A Small Apartment Gets a Stylish DIY Makeover – Architectural Digest

August 6, 2016 Facebook Twitter LinkedIn Google+ Uncategorized

As a writer for magazines and the New York Times, I’ve had the pleasure of meeting such design icons as Kelly Wearstler, Norman Foster, Axel Vervoordt, and Christian Lacroix. All are worthy role models, but I’ve never dreamed of living as they do. My base for almost two decades has been a 435-square-foot New York apartment, a space that I felt extremely lucky to find through an ad from a roommate referral service when I moved to the city from San Francisco in the 1990s. My roommate has since moved out, but I’ve stayed. The apartment’s exposed brick and sunny treetop view more than compensate for the cramped kitchen and worn oak floors.

For further distraction, I live with things I love, since the apartment is a rental, and I cannot remodel. Decorating for myself has offered the luxury of building my collection incrementally over many years. I vividly recall the road trip from New York to Georgetown, where I picked up my vintage Charles Rennie Mackintosh Hill House chairs. Once home, I spray-painted them white—considered by some an act of desecration—but these chairs were mass-produced, and many friends tell me they love the updated look for the iconic chairs, first created a century ago for a private dressing room in Scotland. I still remember the day I brought home a hand-knotted afghan rug. I was excited yet also concerned about the dialogue it might have with my chrome dining table. (A charmed conversation, it turns out.) Large-scale objects, such as my oversize antique chandelier, imbue even small spaces with presence and character.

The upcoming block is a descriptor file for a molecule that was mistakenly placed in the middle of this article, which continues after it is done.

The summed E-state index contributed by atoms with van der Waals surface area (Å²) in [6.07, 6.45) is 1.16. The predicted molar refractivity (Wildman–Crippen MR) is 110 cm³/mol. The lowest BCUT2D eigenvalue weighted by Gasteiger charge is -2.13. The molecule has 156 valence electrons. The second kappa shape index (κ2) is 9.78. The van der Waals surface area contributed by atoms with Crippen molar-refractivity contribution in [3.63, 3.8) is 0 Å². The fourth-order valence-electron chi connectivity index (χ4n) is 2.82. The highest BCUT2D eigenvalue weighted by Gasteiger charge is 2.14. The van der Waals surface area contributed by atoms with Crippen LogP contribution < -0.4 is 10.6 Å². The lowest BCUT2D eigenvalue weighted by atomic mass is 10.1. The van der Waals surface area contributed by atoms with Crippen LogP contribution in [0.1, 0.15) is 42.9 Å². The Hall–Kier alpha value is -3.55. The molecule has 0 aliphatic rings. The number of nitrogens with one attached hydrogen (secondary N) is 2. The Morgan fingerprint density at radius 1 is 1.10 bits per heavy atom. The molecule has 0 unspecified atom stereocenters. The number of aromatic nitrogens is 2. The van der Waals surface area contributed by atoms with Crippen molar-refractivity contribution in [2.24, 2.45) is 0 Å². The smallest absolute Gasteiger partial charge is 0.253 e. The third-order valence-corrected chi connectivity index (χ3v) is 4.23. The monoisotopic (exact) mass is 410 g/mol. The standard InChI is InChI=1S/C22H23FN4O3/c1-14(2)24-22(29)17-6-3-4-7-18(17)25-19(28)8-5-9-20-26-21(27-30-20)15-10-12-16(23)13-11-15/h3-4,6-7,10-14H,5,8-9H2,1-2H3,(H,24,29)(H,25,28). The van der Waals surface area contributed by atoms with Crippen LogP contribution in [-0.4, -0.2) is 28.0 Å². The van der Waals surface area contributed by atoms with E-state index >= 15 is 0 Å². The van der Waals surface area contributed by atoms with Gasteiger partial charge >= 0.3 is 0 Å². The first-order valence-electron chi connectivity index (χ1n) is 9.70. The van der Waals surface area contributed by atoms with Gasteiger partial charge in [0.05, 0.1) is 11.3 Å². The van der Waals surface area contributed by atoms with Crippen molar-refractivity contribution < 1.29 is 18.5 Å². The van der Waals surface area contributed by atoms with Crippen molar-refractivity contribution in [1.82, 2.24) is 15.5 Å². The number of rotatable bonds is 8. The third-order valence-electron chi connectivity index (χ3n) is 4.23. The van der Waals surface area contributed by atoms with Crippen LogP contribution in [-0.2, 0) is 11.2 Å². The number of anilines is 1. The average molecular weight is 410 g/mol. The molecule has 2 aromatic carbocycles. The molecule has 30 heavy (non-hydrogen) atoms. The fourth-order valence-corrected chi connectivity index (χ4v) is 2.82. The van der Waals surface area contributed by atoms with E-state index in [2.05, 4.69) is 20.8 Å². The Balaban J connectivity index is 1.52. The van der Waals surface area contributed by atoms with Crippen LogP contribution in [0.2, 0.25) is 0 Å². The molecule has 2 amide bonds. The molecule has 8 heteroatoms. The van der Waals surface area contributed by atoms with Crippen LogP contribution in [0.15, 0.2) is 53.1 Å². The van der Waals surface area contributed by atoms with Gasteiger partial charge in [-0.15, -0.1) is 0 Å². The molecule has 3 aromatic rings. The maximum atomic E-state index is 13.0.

The chandelier is reflected in a custom-made steel-framed mirror, helping to center the wildly asymmetrical living room. Mounting the mirror in the narrowest part of the room, on the chimney breast, gives the illusion of more breathing space. By contrast, the diminutive lamp on one side of the guest bedroom’s mantelpiece sparks illumination and detail in an otherwise overlooked corner. This hard-won balance—large with small, precious with deliberately imperfect—has made my admittedly limited space more relaxed, nurturing, and ultimately exceptionally personal.